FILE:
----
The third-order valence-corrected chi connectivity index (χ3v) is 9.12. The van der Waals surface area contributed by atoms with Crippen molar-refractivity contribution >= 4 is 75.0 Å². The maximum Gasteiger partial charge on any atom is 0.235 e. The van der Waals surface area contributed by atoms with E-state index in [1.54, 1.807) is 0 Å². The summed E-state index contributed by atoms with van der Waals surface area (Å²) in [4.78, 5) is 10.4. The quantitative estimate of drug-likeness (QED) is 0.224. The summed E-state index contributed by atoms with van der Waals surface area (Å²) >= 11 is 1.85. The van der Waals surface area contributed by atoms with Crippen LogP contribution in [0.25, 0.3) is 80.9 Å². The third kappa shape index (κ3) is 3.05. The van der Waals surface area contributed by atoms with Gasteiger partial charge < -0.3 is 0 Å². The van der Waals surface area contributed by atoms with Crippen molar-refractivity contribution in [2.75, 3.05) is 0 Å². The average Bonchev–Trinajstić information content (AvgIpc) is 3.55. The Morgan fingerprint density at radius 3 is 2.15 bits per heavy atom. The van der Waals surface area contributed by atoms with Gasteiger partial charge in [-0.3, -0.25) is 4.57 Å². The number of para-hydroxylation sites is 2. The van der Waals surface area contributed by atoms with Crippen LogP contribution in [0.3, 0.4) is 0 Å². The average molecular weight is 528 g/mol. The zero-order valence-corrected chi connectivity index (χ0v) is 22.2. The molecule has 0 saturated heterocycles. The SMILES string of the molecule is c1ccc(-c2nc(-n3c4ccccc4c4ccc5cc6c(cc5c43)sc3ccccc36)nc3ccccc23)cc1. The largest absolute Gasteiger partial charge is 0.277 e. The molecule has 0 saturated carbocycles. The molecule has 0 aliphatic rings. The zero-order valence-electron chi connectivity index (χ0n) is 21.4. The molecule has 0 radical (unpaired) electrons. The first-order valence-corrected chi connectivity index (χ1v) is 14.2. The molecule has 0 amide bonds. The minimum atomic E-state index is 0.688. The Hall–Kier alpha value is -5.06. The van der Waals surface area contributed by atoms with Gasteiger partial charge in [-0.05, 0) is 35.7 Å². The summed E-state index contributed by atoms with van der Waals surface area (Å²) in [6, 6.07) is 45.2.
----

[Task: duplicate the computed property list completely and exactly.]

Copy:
The third-order valence-corrected chi connectivity index (χ3v) is 9.12. The van der Waals surface area contributed by atoms with Crippen molar-refractivity contribution >= 4 is 75.0 Å². The maximum Gasteiger partial charge on any atom is 0.235 e. The van der Waals surface area contributed by atoms with E-state index in [1.54, 1.807) is 0 Å². The summed E-state index contributed by atoms with van der Waals surface area (Å²) in [4.78, 5) is 10.4. The quantitative estimate of drug-likeness (QED) is 0.224. The summed E-state index contributed by atoms with van der Waals surface area (Å²) >= 11 is 1.85. The van der Waals surface area contributed by atoms with Crippen LogP contribution in [0.25, 0.3) is 80.9 Å². The third kappa shape index (κ3) is 3.05. The van der Waals surface area contributed by atoms with Gasteiger partial charge < -0.3 is 0 Å². The van der Waals surface area contributed by atoms with Crippen molar-refractivity contribution in [2.75, 3.05) is 0 Å². The average Bonchev–Trinajstić information content (AvgIpc) is 3.55. The Morgan fingerprint density at radius 3 is 2.15 bits per heavy atom. The van der Waals surface area contributed by atoms with Gasteiger partial charge in [-0.3, -0.25) is 4.57 Å². The number of para-hydroxylation sites is 2. The van der Waals surface area contributed by atoms with Crippen LogP contribution in [0.3, 0.4) is 0 Å². The average molecular weight is 528 g/mol. The zero-order valence-corrected chi connectivity index (χ0v) is 22.2. The molecule has 0 saturated heterocycles. The SMILES string of the molecule is c1ccc(-c2nc(-n3c4ccccc4c4ccc5cc6c(cc5c43)sc3ccccc36)nc3ccccc23)cc1. The largest absolute Gasteiger partial charge is 0.277 e. The molecule has 0 saturated carbocycles. The molecule has 0 aliphatic rings. The zero-order valence-electron chi connectivity index (χ0n) is 21.4. The molecule has 0 radical (unpaired) electrons. The first-order valence-corrected chi connectivity index (χ1v) is 14.2. The molecule has 0 amide bonds. The minimum atomic E-state index is 0.688. The Hall–Kier alpha value is -5.06. The van der Waals surface area contributed by atoms with Gasteiger partial charge in [-0.05, 0) is 35.7 Å². The summed E-state index contributed by atoms with van der Waals surface area (Å²) in [6, 6.07) is 45.2.